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The development of novel adhesion promoters for waterborne coatings and polypropylene car bumpers

Brannon, Helen Louise (2014)
Eng.D. thesis, University of Birmingham.

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Abstract

The ability of waterborne coatings to adhere to polypropylene-based substrates is a challenge in the automotive industry. This thesis seeks to explore novel methods to improve the adhesion and provide coated substrates of an industrial standard. Two methods are explored, whereby a physical entanglement method is found to be unsuccessful but a chemical bonding method is found to give patentable results. It is found that the UV curing of carbene precursors as candidate adhesion promoters, gives an adhesive force which is comparable to the industrial state of the art method, flaming. Initially, the UV energy initiates CH insertion reactions, which covalently graft the adhesion promoter to the polypropylene surface. Secondly, the hydrophilic functional groups of the adhesion promoter adhere to the waterborne basecoat, thus optimal adhesion is achieved. Statistical modelling of the results reveals that the adhesive strength depends on the UV intensity, the adhesion promoter concentration and functional group type. To explore the industrial applicability, the safety and stability during storage and the aesthetics of the adhesion promoters were investigated. This research is the first step to developing a formulation that is able to replace the current flaming method.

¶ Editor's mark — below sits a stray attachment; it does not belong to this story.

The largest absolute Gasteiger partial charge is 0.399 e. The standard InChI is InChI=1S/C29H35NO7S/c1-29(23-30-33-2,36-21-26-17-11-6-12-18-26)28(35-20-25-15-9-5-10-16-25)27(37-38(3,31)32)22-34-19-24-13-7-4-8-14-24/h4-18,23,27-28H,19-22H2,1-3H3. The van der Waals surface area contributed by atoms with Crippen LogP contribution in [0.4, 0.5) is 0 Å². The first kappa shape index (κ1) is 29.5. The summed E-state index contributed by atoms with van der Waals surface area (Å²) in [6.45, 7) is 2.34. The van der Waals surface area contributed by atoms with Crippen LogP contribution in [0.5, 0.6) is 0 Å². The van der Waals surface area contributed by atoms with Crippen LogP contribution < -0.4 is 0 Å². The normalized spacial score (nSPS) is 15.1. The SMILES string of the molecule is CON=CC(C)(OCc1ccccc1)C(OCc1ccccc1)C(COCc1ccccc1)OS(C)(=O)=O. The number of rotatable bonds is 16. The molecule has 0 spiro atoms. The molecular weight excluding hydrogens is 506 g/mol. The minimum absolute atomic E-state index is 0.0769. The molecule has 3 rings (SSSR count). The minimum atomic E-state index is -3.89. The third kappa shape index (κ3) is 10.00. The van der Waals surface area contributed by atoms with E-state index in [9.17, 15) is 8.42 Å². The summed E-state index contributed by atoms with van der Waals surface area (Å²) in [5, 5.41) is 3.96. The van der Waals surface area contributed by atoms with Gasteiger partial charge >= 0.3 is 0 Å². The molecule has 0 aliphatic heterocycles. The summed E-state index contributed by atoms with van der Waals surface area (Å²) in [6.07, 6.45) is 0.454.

Type of Work:Eng.D. thesis.
Supervisor(s):Cox, Philip William and Greenwood, Richard
School/Faculty:Colleges (2008 onwards) > College of Engineering & Physical Sciences
Department:School of Chemical Engineering
Subjects:TL Motor vehicles. Aeronautics. Astronautics
TP Chemical technology
Institution:University of Birmingham
ID Code:5121
This unpublished thesis/dissertation is copyright of the author and/or third parties. The intellectual property rights of the author or third parties in respect of this work are as defined by The Copyright Designs and Patents Act 1988 or as modified by any successor legislation. Any use made of information contained in this thesis/dissertation must be in accordance with that legislation and must be properly acknowledged. Further distribution or reproduction in any format is prohibited without the permission of the copyright holder.
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